Recently, my daughter was asked to write about a small moment for school. Not just any small moment – one that she realized later was important. She came home at a loss. What was she going to write about? She was not just confused, she was actually annoyed. She said: “What if I don’t want to share a small moment? What if I want to keep it to myself?” I laughed … not just for the simplicity of her question, but because if you know me at all you know there has never been a thought I have chosen to keep to myself. The notion that she revels so much in her own privacy is like a foreign language to me.
I often look at my daughter and think: “We (my husband and I) have done a pretty decent job at this parenting thing so far!” She does well in school, mostly listens, respects people, is great at sports, feels safe in the planet, and has self-esteem that I marvel at. Listening to her tell me all the moments from the past summer that seemed small but meant so much to her and her friends was bittersweet. I love that she has funny personal jokes with other nine year old girls, she sings Hebrew songs as though Katy Perry wrote them, and I am thrilled when she says: “my counselor said…” or “at camp we learned about….”As we were talking about ideas for her small moments project, it became VERY apparent that most of the moments in her life that she found so pivotal, I was not there for. So many of them happened at camp when she was being herself with her friends and role models and I was not engineering her growth and development.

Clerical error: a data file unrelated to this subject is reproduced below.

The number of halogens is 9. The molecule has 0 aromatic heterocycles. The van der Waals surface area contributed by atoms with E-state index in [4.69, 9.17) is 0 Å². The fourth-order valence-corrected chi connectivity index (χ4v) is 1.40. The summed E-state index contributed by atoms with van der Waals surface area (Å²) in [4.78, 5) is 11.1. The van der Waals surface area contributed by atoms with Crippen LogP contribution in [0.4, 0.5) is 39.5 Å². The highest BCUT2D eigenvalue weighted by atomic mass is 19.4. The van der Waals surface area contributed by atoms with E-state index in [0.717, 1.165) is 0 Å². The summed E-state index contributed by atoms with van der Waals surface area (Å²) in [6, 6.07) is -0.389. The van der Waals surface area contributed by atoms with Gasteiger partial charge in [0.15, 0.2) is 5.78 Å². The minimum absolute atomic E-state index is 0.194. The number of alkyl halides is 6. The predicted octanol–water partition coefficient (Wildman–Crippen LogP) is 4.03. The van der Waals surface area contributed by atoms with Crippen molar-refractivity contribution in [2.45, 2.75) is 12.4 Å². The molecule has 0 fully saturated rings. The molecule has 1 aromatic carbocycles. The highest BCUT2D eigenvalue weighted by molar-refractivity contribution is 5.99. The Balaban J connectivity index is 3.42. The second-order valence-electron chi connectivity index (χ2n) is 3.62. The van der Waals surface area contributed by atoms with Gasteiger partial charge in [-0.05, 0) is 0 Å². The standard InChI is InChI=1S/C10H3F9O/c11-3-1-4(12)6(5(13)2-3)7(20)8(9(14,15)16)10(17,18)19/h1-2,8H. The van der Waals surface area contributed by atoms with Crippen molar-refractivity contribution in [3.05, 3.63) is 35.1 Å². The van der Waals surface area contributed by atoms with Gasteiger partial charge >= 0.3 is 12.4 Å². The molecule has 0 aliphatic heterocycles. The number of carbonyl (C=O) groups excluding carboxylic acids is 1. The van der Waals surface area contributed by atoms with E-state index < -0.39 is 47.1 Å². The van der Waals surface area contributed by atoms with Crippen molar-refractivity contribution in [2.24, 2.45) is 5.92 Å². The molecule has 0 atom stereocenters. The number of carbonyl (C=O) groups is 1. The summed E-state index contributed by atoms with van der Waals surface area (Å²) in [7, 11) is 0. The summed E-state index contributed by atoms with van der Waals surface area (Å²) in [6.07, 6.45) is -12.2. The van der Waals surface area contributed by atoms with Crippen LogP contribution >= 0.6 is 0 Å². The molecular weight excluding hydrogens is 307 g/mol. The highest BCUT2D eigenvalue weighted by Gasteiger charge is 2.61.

Well, mostly I am thrilled. Sometimes I am sad. I can’t believe how much effect this experience is having on her becoming the person she will eventually be. I am so blessed that this place exists. A place where my daughter is learning to love herself, her traditions, her version of Jewish life; truly she is becoming a young person with strong ideals and opinions. That part I was ready for. I wasn’t ready for the other stuff. You know, her realizing who is “cool” and who is not as “cool,” her understanding of her own body image, being able to comprehend where she fits into a social structure. Understanding relationships that will one day lead to marriages of all sorts. Learning about her connection to the earth, what she is willing to give up and not give up for the sake of others. Figuring out when to give in and when to stand up. I mean all the small moment stuff; the stuff that DEFINES who you will be.
What I realize is that residential camp gives her a secure place to learn this without me (and her father) being there. That alone may be why it is so incredible to her. She gets to be her own version of herself – what she wants to present and share. I am not sure people who have not experienced residential camp can truly comprehend the value of this. I am sure that if this one summer is any indication of the future, I am going to be in for an interesting ride. One where my daughter is in a roller coaster cart on her own and at times lets me in to see the small moment but, overall, creates her own reality, learns her own lessons, and celebrates her own triumphs.